The geologists and engineers more or less condemn the opening of the quarries. The financiers find it I suppose much easier to invest their money in the manufacture of asbestos slate and tiles. I am told that the householders believe that the slate covered house is the better one, and that the builders agree with them. The only objection there, then, is that slate is more costly than the tiles. In the pre-war days it cost about £15 more to slate a house than to cover it with tiles. At that time there was not a constant supply of slate and I could understand any builder, because of the difficulty of getting slate, being chary of tendering for a scheme of houses where it was a condition that slate should be used.
We have established a mineral development company to explore the possibilities of mineral wealth and coal, and I understand that that company cannot undertake exploration regarding slates; but since one of the principles upon which we are all agreed is that we should develop our own natural resources and that industries, the raw material of which is abundant in this country, should be the industries to concentrate on, I believe that the Government should try at least to explore the possibilities and do some development work so that people with money might be induced to invest their money in the production of slate.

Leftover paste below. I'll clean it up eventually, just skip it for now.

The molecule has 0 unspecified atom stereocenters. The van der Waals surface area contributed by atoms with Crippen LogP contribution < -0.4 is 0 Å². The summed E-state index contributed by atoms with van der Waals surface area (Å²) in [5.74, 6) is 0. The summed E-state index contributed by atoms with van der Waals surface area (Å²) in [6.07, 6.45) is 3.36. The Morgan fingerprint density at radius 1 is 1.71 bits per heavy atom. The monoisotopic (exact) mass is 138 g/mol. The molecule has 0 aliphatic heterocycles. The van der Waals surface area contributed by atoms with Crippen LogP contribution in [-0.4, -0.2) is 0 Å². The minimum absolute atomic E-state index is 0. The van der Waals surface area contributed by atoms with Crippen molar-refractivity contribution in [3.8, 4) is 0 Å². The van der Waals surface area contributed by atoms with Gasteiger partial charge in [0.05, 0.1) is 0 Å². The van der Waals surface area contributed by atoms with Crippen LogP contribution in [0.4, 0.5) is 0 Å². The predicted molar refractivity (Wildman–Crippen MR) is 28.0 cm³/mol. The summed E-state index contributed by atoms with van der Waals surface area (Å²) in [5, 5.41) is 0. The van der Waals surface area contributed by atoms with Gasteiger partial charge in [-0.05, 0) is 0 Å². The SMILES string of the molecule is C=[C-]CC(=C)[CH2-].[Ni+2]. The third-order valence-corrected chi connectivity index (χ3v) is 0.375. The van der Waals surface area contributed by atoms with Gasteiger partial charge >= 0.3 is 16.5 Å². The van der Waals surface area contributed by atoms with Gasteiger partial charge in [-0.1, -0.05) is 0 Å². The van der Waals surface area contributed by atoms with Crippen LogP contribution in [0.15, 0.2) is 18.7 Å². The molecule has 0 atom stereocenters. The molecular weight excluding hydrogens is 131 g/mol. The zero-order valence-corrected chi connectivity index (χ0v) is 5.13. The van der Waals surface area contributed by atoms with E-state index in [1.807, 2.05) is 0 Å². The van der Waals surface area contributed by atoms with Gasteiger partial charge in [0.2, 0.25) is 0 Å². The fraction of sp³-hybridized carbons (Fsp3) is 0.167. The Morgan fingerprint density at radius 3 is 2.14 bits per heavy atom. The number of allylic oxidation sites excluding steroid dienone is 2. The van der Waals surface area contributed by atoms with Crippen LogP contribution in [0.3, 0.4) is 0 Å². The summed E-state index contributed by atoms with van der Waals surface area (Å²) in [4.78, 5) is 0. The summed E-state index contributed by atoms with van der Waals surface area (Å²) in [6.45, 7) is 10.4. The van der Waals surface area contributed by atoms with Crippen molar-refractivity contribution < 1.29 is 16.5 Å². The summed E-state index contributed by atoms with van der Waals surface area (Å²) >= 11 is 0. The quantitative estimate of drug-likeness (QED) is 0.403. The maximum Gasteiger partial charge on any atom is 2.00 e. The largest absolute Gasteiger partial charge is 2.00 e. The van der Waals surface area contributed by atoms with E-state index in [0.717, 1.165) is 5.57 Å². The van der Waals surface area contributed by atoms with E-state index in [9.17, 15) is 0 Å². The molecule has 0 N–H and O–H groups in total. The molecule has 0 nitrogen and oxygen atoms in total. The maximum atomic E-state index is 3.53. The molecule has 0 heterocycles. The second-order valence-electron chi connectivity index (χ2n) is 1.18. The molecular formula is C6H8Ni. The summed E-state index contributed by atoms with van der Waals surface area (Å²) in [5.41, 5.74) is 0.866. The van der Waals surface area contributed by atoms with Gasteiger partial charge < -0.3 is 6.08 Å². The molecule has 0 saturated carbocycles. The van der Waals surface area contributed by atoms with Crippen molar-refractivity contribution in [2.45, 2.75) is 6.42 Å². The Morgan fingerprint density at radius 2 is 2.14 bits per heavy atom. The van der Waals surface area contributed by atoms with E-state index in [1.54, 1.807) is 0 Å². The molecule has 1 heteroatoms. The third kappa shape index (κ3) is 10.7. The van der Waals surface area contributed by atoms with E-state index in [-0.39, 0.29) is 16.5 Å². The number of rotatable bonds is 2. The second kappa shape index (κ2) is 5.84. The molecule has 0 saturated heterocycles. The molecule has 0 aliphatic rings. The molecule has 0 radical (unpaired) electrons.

I do not think it needs much argument to convince people that slate is the best roofing material. At the Victoria quarry, slate of a standard size can be produced in great quantities. We know that slate will last a great length of time. In Carrick there is an Elizabethan building called Carrick Castle which was covered over 300 years ago with Victoria slates and these slates are still on the roof. I wonder if modern roof covering will last that long. At any rate, I believe that the people generally would prefer slates on their houses to tiles or any other method of covering. Because of that and because of the fact that we are more or less pledged to develop our own resources I think the Government should see to it that no deposit of the kind of which I spoke should be left idle when so many people are unemployed and when there is such a great demand for what could be produced in these quarries. I would appeal to the Minister to send some engineers to the localities I have mentioned and other localities in the country where slate is abundant to examine the possibilities of reopening these quarries. I am told that one report of engineers who have visited the place already would not recommend emptying the old pit, which is now filled with water, but that a new opening should be made. A survey should be made so that the people in the locality will not be blinded with false hopes forever. A public statement should then be made giving the people to understand that there are possibilities or that there are not. If we knew definitely that we might consider these deposits useless, then the people could turn their thoughts to something else and forget about slate quarries. But there is plenty of slate there of excellent quality, and the working of these quarries will give magnificent employment to quite a number of people and the products of such quarries will be used increasingly in this country for housing for our people over the next 30 years.